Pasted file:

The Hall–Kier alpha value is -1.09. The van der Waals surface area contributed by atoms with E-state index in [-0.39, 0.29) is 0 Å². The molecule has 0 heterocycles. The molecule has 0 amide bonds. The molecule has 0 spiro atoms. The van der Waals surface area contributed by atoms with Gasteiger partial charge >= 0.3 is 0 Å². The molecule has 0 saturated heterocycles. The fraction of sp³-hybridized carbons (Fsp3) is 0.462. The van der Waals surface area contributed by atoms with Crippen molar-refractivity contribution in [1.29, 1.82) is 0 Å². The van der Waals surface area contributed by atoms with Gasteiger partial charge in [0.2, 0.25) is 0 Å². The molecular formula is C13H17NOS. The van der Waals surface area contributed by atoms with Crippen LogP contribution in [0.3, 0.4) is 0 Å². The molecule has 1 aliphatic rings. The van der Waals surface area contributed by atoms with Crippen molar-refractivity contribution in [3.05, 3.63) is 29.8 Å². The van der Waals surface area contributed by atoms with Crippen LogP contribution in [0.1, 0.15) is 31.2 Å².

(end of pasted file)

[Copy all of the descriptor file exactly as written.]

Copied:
The Hall–Kier alpha value is -1.09. The van der Waals surface area contributed by atoms with E-state index in [-0.39, 0.29) is 0 Å². The molecule has 0 heterocycles. The molecule has 0 amide bonds. The molecule has 0 spiro atoms. The van der Waals surface area contributed by atoms with Gasteiger partial charge >= 0.3 is 0 Å². The molecule has 0 saturated heterocycles. The fraction of sp³-hybridized carbons (Fsp3) is 0.462. The van der Waals surface area contributed by atoms with Crippen molar-refractivity contribution in [1.29, 1.82) is 0 Å². The van der Waals surface area contributed by atoms with Gasteiger partial charge in [0.2, 0.25) is 0 Å². The molecular formula is C13H17NOS. The van der Waals surface area contributed by atoms with Crippen LogP contribution in [0.3, 0.4) is 0 Å². The molecule has 1 aliphatic rings. The van der Waals surface area contributed by atoms with Crippen molar-refractivity contribution in [3.05, 3.63) is 29.8 Å². The van der Waals surface area contributed by atoms with Crippen LogP contribution in [0.1, 0.15) is 31.2 Å².